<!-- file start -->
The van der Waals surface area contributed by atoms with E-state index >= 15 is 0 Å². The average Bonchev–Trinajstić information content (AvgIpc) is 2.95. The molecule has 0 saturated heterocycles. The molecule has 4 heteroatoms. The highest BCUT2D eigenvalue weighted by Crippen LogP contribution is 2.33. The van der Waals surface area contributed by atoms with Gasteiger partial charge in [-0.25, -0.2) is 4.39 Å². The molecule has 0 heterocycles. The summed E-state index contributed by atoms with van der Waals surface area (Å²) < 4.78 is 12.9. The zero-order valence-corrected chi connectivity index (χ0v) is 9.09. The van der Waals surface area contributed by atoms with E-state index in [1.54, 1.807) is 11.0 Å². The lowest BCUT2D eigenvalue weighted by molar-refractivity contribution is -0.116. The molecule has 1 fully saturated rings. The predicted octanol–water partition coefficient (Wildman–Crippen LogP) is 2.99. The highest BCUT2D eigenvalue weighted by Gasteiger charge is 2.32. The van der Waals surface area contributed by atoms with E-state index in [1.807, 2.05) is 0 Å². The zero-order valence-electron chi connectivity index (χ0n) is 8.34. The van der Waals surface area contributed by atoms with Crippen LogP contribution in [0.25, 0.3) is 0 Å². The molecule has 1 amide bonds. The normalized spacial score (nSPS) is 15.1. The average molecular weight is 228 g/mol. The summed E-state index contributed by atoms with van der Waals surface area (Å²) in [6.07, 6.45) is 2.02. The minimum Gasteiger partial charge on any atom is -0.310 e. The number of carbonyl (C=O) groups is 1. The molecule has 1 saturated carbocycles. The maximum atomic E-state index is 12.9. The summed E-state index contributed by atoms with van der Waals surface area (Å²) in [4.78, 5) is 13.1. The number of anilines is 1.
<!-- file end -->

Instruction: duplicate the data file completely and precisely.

The van der Waals surface area contributed by atoms with E-state index >= 15 is 0 Å². The average Bonchev–Trinajstić information content (AvgIpc) is 2.95. The molecule has 0 saturated heterocycles. The molecule has 4 heteroatoms. The highest BCUT2D eigenvalue weighted by Crippen LogP contribution is 2.33. The van der Waals surface area contributed by atoms with Gasteiger partial charge in [-0.25, -0.2) is 4.39 Å². The molecule has 0 heterocycles. The summed E-state index contributed by atoms with van der Waals surface area (Å²) < 4.78 is 12.9. The zero-order valence-corrected chi connectivity index (χ0v) is 9.09. The van der Waals surface area contributed by atoms with E-state index in [1.54, 1.807) is 11.0 Å². The lowest BCUT2D eigenvalue weighted by molar-refractivity contribution is -0.116. The molecule has 1 fully saturated rings. The predicted octanol–water partition coefficient (Wildman–Crippen LogP) is 2.99. The highest BCUT2D eigenvalue weighted by Gasteiger charge is 2.32. The van der Waals surface area contributed by atoms with E-state index in [1.807, 2.05) is 0 Å². The zero-order valence-electron chi connectivity index (χ0n) is 8.34. The van der Waals surface area contributed by atoms with Crippen LogP contribution in [0.25, 0.3) is 0 Å². The molecule has 1 amide bonds. The normalized spacial score (nSPS) is 15.1. The average molecular weight is 228 g/mol. The summed E-state index contributed by atoms with van der Waals surface area (Å²) in [6.07, 6.45) is 2.02. The minimum Gasteiger partial charge on any atom is -0.310 e. The number of carbonyl (C=O) groups is 1. The molecule has 1 saturated carbocycles. The maximum atomic E-state index is 12.9. The summed E-state index contributed by atoms with van der Waals surface area (Å²) in [4.78, 5) is 13.1. The number of anilines is 1.